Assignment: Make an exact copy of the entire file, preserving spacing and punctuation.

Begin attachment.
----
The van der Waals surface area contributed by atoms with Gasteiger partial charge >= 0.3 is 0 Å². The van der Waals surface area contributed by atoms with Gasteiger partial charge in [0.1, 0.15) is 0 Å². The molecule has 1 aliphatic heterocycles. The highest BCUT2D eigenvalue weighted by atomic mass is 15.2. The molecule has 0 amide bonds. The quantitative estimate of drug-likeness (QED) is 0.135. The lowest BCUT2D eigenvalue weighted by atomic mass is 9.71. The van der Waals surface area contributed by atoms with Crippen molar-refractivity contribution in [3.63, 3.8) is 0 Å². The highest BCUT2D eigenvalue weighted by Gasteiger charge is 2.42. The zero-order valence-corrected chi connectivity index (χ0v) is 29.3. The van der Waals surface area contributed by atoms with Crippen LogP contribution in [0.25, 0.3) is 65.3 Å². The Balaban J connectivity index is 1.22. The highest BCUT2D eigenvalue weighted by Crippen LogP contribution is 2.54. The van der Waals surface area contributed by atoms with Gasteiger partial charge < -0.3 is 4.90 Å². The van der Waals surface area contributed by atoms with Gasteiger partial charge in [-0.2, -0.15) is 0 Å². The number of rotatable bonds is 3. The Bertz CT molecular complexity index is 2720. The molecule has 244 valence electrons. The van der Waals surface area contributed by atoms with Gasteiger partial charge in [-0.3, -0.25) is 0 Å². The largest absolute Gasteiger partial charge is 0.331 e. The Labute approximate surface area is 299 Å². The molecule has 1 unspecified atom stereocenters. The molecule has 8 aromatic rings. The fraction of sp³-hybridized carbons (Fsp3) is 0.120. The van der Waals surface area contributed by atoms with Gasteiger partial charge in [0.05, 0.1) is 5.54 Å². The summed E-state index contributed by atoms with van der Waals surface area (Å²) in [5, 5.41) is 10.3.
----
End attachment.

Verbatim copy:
The van der Waals surface area contributed by atoms with Gasteiger partial charge >= 0.3 is 0 Å². The van der Waals surface area contributed by atoms with Gasteiger partial charge in [0.1, 0.15) is 0 Å². The molecule has 1 aliphatic heterocycles. The highest BCUT2D eigenvalue weighted by atomic mass is 15.2. The molecule has 0 amide bonds. The quantitative estimate of drug-likeness (QED) is 0.135. The lowest BCUT2D eigenvalue weighted by atomic mass is 9.71. The van der Waals surface area contributed by atoms with Crippen molar-refractivity contribution in [3.63, 3.8) is 0 Å². The highest BCUT2D eigenvalue weighted by Gasteiger charge is 2.42. The zero-order valence-corrected chi connectivity index (χ0v) is 29.3. The van der Waals surface area contributed by atoms with Crippen LogP contribution in [0.25, 0.3) is 65.3 Å². The Balaban J connectivity index is 1.22. The highest BCUT2D eigenvalue weighted by Crippen LogP contribution is 2.54. The van der Waals surface area contributed by atoms with Gasteiger partial charge < -0.3 is 4.90 Å². The van der Waals surface area contributed by atoms with Gasteiger partial charge in [-0.2, -0.15) is 0 Å². The number of rotatable bonds is 3. The Bertz CT molecular complexity index is 2720. The molecule has 244 valence electrons. The van der Waals surface area contributed by atoms with Gasteiger partial charge in [-0.3, -0.25) is 0 Å². The largest absolute Gasteiger partial charge is 0.331 e. The Labute approximate surface area is 299 Å². The molecule has 1 unspecified atom stereocenters. The molecule has 8 aromatic rings. The fraction of sp³-hybridized carbons (Fsp3) is 0.120. The van der Waals surface area contributed by atoms with Gasteiger partial charge in [0.05, 0.1) is 5.54 Å². The summed E-state index contributed by atoms with van der Waals surface area (Å²) in [5, 5.41) is 10.3.